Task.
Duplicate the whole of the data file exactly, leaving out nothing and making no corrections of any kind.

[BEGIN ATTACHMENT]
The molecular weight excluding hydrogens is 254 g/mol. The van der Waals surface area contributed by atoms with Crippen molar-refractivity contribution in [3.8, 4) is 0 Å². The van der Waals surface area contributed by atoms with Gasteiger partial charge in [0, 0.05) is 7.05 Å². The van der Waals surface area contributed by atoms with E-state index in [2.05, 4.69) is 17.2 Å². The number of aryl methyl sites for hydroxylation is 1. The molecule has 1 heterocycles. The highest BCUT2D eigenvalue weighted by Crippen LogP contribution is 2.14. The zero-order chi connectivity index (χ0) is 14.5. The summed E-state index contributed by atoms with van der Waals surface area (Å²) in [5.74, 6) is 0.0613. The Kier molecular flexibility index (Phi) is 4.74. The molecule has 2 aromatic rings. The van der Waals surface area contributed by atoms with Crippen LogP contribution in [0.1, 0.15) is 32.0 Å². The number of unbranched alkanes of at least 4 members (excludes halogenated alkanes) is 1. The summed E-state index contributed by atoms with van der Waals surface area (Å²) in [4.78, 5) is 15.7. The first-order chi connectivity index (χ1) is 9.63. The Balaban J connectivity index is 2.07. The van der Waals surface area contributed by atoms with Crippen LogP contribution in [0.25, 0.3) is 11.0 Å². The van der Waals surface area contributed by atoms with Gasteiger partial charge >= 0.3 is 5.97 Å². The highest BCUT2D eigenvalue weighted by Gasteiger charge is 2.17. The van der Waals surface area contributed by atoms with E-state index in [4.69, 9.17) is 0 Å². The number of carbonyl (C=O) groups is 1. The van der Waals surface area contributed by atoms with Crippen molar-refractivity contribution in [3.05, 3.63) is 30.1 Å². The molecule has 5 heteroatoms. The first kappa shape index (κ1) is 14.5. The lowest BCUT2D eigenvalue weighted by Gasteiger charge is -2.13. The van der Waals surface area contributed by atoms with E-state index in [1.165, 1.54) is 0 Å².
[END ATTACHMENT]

The molecular weight excluding hydrogens is 254 g/mol. The van der Waals surface area contributed by atoms with Crippen molar-refractivity contribution in [3.8, 4) is 0 Å². The van der Waals surface area contributed by atoms with Gasteiger partial charge in [0, 0.05) is 7.05 Å². The van der Waals surface area contributed by atoms with E-state index in [2.05, 4.69) is 17.2 Å². The number of aryl methyl sites for hydroxylation is 1. The molecule has 1 heterocycles. The highest BCUT2D eigenvalue weighted by Crippen LogP contribution is 2.14. The zero-order chi connectivity index (χ0) is 14.5. The summed E-state index contributed by atoms with van der Waals surface area (Å²) in [5.74, 6) is 0.0613. The Kier molecular flexibility index (Phi) is 4.74. The molecule has 2 aromatic rings. The van der Waals surface area contributed by atoms with Crippen LogP contribution in [0.1, 0.15) is 32.0 Å². The number of unbranched alkanes of at least 4 members (excludes halogenated alkanes) is 1. The summed E-state index contributed by atoms with van der Waals surface area (Å²) in [4.78, 5) is 15.7. The first-order chi connectivity index (χ1) is 9.63. The Balaban J connectivity index is 2.07. The van der Waals surface area contributed by atoms with Crippen LogP contribution in [0.25, 0.3) is 11.0 Å². The van der Waals surface area contributed by atoms with Gasteiger partial charge >= 0.3 is 5.97 Å². The highest BCUT2D eigenvalue weighted by Gasteiger charge is 2.17. The van der Waals surface area contributed by atoms with E-state index in [4.69, 9.17) is 0 Å². The number of carbonyl (C=O) groups is 1. The van der Waals surface area contributed by atoms with Crippen molar-refractivity contribution in [3.05, 3.63) is 30.1 Å². The molecule has 5 heteroatoms. The first kappa shape index (κ1) is 14.5. The lowest BCUT2D eigenvalue weighted by Gasteiger charge is -2.13. The van der Waals surface area contributed by atoms with E-state index in [1.165, 1.54) is 0 Å².